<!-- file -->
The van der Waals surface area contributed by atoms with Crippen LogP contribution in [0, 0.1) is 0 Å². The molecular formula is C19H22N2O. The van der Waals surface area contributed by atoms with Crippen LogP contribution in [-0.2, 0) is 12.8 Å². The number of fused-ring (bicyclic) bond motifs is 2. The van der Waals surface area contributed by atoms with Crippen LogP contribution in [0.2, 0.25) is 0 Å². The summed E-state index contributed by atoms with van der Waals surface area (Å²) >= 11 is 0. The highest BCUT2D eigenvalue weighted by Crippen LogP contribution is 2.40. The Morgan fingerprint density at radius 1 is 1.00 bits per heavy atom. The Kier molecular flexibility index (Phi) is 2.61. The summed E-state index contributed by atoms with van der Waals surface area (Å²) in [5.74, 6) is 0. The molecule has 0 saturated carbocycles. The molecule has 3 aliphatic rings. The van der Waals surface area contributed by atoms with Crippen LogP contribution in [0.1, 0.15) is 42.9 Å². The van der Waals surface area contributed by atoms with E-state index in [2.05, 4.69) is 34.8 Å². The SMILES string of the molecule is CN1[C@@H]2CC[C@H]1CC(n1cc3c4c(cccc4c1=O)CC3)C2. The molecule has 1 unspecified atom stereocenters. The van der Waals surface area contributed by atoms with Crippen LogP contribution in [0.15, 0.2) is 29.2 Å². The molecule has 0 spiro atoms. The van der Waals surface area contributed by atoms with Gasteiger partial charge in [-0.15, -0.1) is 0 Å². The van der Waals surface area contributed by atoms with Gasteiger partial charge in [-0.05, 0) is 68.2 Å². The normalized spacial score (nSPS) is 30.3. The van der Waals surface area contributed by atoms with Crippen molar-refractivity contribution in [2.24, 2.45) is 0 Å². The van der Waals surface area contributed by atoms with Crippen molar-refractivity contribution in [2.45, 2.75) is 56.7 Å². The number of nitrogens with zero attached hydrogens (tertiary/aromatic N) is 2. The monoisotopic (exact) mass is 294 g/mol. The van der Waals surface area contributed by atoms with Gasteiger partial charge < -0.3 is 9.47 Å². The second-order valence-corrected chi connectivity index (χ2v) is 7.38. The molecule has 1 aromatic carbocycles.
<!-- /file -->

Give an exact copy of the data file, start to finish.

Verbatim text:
The van der Waals surface area contributed by atoms with Crippen LogP contribution in [0, 0.1) is 0 Å². The molecular formula is C19H22N2O. The van der Waals surface area contributed by atoms with Crippen LogP contribution in [-0.2, 0) is 12.8 Å². The number of fused-ring (bicyclic) bond motifs is 2. The van der Waals surface area contributed by atoms with Crippen LogP contribution in [0.2, 0.25) is 0 Å². The summed E-state index contributed by atoms with van der Waals surface area (Å²) >= 11 is 0. The highest BCUT2D eigenvalue weighted by Crippen LogP contribution is 2.40. The Morgan fingerprint density at radius 1 is 1.00 bits per heavy atom. The Kier molecular flexibility index (Phi) is 2.61. The summed E-state index contributed by atoms with van der Waals surface area (Å²) in [5.74, 6) is 0. The molecule has 0 saturated carbocycles. The molecule has 3 aliphatic rings. The van der Waals surface area contributed by atoms with Crippen LogP contribution in [0.1, 0.15) is 42.9 Å². The van der Waals surface area contributed by atoms with E-state index in [2.05, 4.69) is 34.8 Å². The SMILES string of the molecule is CN1[C@@H]2CC[C@H]1CC(n1cc3c4c(cccc4c1=O)CC3)C2. The molecule has 1 unspecified atom stereocenters. The van der Waals surface area contributed by atoms with Crippen LogP contribution in [0.15, 0.2) is 29.2 Å². The molecule has 0 spiro atoms. The van der Waals surface area contributed by atoms with Gasteiger partial charge in [-0.15, -0.1) is 0 Å². The van der Waals surface area contributed by atoms with Gasteiger partial charge in [-0.05, 0) is 68.2 Å². The normalized spacial score (nSPS) is 30.3. The van der Waals surface area contributed by atoms with Crippen molar-refractivity contribution in [2.24, 2.45) is 0 Å². The van der Waals surface area contributed by atoms with Crippen molar-refractivity contribution in [2.45, 2.75) is 56.7 Å². The number of nitrogens with zero attached hydrogens (tertiary/aromatic N) is 2. The monoisotopic (exact) mass is 294 g/mol. The van der Waals surface area contributed by atoms with Gasteiger partial charge < -0.3 is 9.47 Å². The second-order valence-corrected chi connectivity index (χ2v) is 7.38. The molecule has 1 aromatic carbocycles.